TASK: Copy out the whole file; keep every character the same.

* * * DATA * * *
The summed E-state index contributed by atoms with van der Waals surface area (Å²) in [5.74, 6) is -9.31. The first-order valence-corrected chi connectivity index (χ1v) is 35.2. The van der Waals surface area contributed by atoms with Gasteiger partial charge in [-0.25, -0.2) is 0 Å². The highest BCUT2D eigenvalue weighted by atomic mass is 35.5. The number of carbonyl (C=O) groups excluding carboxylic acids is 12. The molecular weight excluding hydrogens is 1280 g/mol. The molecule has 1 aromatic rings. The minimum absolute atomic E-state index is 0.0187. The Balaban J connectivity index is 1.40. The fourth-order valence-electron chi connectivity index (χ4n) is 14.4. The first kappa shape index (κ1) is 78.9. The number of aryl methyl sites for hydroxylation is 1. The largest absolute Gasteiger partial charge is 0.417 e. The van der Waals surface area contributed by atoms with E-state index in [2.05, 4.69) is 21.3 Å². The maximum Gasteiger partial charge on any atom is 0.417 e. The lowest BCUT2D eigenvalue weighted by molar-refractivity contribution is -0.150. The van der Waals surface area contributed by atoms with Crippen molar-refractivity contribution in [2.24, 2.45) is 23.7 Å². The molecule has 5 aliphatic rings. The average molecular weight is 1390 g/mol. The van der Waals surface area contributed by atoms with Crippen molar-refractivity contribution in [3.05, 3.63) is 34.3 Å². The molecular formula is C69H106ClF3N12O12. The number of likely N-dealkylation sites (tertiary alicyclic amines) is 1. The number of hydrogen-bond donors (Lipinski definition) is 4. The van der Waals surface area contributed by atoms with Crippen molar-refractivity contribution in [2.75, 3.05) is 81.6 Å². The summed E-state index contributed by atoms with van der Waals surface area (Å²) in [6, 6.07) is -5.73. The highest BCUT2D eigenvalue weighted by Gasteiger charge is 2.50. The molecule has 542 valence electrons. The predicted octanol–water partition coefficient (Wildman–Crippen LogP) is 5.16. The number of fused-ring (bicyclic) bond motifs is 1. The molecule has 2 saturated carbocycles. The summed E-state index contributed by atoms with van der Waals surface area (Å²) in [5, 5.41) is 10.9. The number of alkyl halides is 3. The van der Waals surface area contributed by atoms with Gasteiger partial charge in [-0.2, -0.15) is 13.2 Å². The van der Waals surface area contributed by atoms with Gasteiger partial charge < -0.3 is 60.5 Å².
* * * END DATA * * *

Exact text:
The summed E-state index contributed by atoms with van der Waals surface area (Å²) in [5.74, 6) is -9.31. The first-order valence-corrected chi connectivity index (χ1v) is 35.2. The van der Waals surface area contributed by atoms with Gasteiger partial charge in [-0.25, -0.2) is 0 Å². The highest BCUT2D eigenvalue weighted by atomic mass is 35.5. The number of carbonyl (C=O) groups excluding carboxylic acids is 12. The molecular weight excluding hydrogens is 1280 g/mol. The molecule has 1 aromatic rings. The minimum absolute atomic E-state index is 0.0187. The Balaban J connectivity index is 1.40. The fourth-order valence-electron chi connectivity index (χ4n) is 14.4. The first kappa shape index (κ1) is 78.9. The number of aryl methyl sites for hydroxylation is 1. The largest absolute Gasteiger partial charge is 0.417 e. The van der Waals surface area contributed by atoms with E-state index in [2.05, 4.69) is 21.3 Å². The maximum Gasteiger partial charge on any atom is 0.417 e. The lowest BCUT2D eigenvalue weighted by molar-refractivity contribution is -0.150. The van der Waals surface area contributed by atoms with Crippen molar-refractivity contribution in [2.24, 2.45) is 23.7 Å². The molecule has 5 aliphatic rings. The average molecular weight is 1390 g/mol. The van der Waals surface area contributed by atoms with Crippen molar-refractivity contribution in [3.05, 3.63) is 34.3 Å². The molecular formula is C69H106ClF3N12O12. The number of likely N-dealkylation sites (tertiary alicyclic amines) is 1. The number of hydrogen-bond donors (Lipinski definition) is 4. The van der Waals surface area contributed by atoms with Crippen molar-refractivity contribution in [2.75, 3.05) is 81.6 Å². The summed E-state index contributed by atoms with van der Waals surface area (Å²) in [6, 6.07) is -5.73. The highest BCUT2D eigenvalue weighted by Gasteiger charge is 2.50. The molecule has 542 valence electrons. The predicted octanol–water partition coefficient (Wildman–Crippen LogP) is 5.16. The number of fused-ring (bicyclic) bond motifs is 1. The molecule has 2 saturated carbocycles. The summed E-state index contributed by atoms with van der Waals surface area (Å²) in [5, 5.41) is 10.9. The number of alkyl halides is 3. The van der Waals surface area contributed by atoms with Gasteiger partial charge in [-0.2, -0.15) is 13.2 Å². The van der Waals surface area contributed by atoms with Gasteiger partial charge < -0.3 is 60.5 Å².